Advanced Micro Devices (AMD) suffered a negative market reaction right after it released its 3rd Quarter Financial Report last October 17. This downbeat treatment of AMD's shares is grossly unfair considering that AMD actually beat market expectations. However, this report did not please a lot of investors who promptly dumped their AMD stocks.
The report showed that for the second consecutive quarter, AMD made a positive net profit - $48 million for 3rd quarter of 2013 - a huge improvement to the $157 million loss it suffered for the same quarter last year.
Third-quarter gross revenue also increased to $1.46 billion, a decent increase from last year's $1.27 billion. The gross profit margin has also increased to 36%, a good indication that the company has reduced expenses and on track to profitability for 2013.
AMD's share is trading at $3.33, still down from its October 17 high of $4.09. The almost 20% drop is a big letdown since AMD actually performed very well for this year. The current stock market dislike of AMD offers value investors a great opportunity to buy low and sell high later.
AMD Is Not in Danger of Extinction
Despite the huge drop of PC sales the past few years, AMD has weathered it well considering its small size. True, traditional desktop computer products will decline more in the next coming years and will further affect AMD's balance sheet. However, this company is well-prepared for this eventuality and has already made steps to protect its core chip making business. It has nimbly branched out into other sources of revenue.
AMD has found a new growth engine - it has a great semi-custom System on Chip (SoC) side business now in place. The company already has a guaranteed (and very big potential) source of new income from semi-custom chip making. AMD won the contract to use its next generation processors to power both the upcoming Sony (SNE) PlayStation 4 and Microsoft (MSFT) Xbox ONE game consoles.
Industry observers already predict that AMD can earn as much $5 billion new revenue from supplying chips to the PlayStation 4 and Xbox One for the next few years. The SoC consoles sales can adequately offset the loss revenue that AMD is expected to suffer from further decline in desktop computer sales.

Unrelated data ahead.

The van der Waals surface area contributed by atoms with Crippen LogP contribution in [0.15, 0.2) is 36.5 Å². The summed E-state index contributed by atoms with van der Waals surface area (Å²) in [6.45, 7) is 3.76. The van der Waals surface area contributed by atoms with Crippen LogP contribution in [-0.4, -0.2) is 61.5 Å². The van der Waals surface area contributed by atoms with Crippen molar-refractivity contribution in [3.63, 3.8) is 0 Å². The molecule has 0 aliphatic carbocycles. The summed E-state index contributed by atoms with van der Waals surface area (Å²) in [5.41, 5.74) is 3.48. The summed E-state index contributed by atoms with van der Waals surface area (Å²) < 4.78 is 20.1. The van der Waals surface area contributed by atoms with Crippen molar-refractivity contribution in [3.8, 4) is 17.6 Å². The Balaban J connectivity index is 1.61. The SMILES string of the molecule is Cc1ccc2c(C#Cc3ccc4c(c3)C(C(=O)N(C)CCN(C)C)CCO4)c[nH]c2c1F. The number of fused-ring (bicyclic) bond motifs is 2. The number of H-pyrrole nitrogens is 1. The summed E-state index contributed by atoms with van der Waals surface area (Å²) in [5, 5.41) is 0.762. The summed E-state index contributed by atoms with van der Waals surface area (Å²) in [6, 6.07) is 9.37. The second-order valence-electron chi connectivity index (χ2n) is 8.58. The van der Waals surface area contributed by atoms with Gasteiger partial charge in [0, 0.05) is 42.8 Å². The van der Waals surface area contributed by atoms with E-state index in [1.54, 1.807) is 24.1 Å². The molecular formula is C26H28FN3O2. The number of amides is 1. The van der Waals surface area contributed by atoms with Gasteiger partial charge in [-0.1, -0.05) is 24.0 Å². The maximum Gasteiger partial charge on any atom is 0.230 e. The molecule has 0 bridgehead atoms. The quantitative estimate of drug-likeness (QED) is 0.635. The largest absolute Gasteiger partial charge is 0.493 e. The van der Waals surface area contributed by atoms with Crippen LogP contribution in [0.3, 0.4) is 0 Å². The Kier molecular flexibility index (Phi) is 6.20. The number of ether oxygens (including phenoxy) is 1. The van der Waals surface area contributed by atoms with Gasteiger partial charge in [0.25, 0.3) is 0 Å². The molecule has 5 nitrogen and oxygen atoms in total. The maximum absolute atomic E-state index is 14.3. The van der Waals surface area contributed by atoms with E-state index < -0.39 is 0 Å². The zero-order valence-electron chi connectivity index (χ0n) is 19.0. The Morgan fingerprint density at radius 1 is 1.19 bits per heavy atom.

Sony and Microsoft are scheduled to launch their respective new consoles this coming November. Both of which are equipped with AMD's Jaguar System on Chip (SoC). Sony has already predicted a higher sales estimate for PlayStation 4. If Xbox One and PlayStation 4 sell as much as they used to, AMD is guaranteed big money orders from Sony and Microsoft for the next 5 years.
Other Sources of New Revenue
AMD is also aggressively pushing towards the lucrative tablet and hybrid tablet/notebook product category. Its new Temash APU is already found in some hybrid tablets that are recently becoming popular with consumers. This target market segment offers AMD the chance to replicate Nvidia's (NVDA) great success with its Tegra chips that are now found in millions of Android tablets. AMD is topping Nvidia in the PC gaming graphics cards business so it has the technical expertise to deliver a Tegra-slaying tablet-centric processor very soon.
AMD can also greatly benefit from Microsoft's generous reduction of OEM licenses for Windows 8.1. Microsoft is aggressively trying to push sales of its new Surface pro tablet and has recruited new industry support by lowering OS licensing fees. Like Intel (INTC), AMD is also producing SoC processors for OEM manufacturers.
Windows 8 hardware manufacturers want a cheaper SoC alternative to Intel's Bay Trail-T SoC so that they can make sub $300 Windows 8.1 tablets and phablets. Right now the hot price range for Android tablets is at $150-300, a cheap OS and a cheap SoC from AMD can give Windows 8 tablets a good chance of matching Android tablet sales.
Aside from the tablet segment, AMD is also venturing into the profitable corporate server market with its recent acquisition of SeaMicro. SeaMicro specializes in providing server machines with low-power consumption ARM processors. AMD currently has a 5% market share in the global server market, way down from its highest peak in 2003. AMD's x86 chip, Opteron, was once a dominant choice for server architecture in the early 2000s.
AMD is hoping to regain server business with the upcoming release of its new server SoC, "Seattle." Seattle is AMD's 64-bit ARM server processor. It will support up to 128GB of RAM.
AMD's low stock price is great for bargain hunters and long-term investors. The $3.33 price may shoot up once Xbox One and PlayStation sales figures come in. Buy it low, sell it high later next month or hold for bigger long-term profit.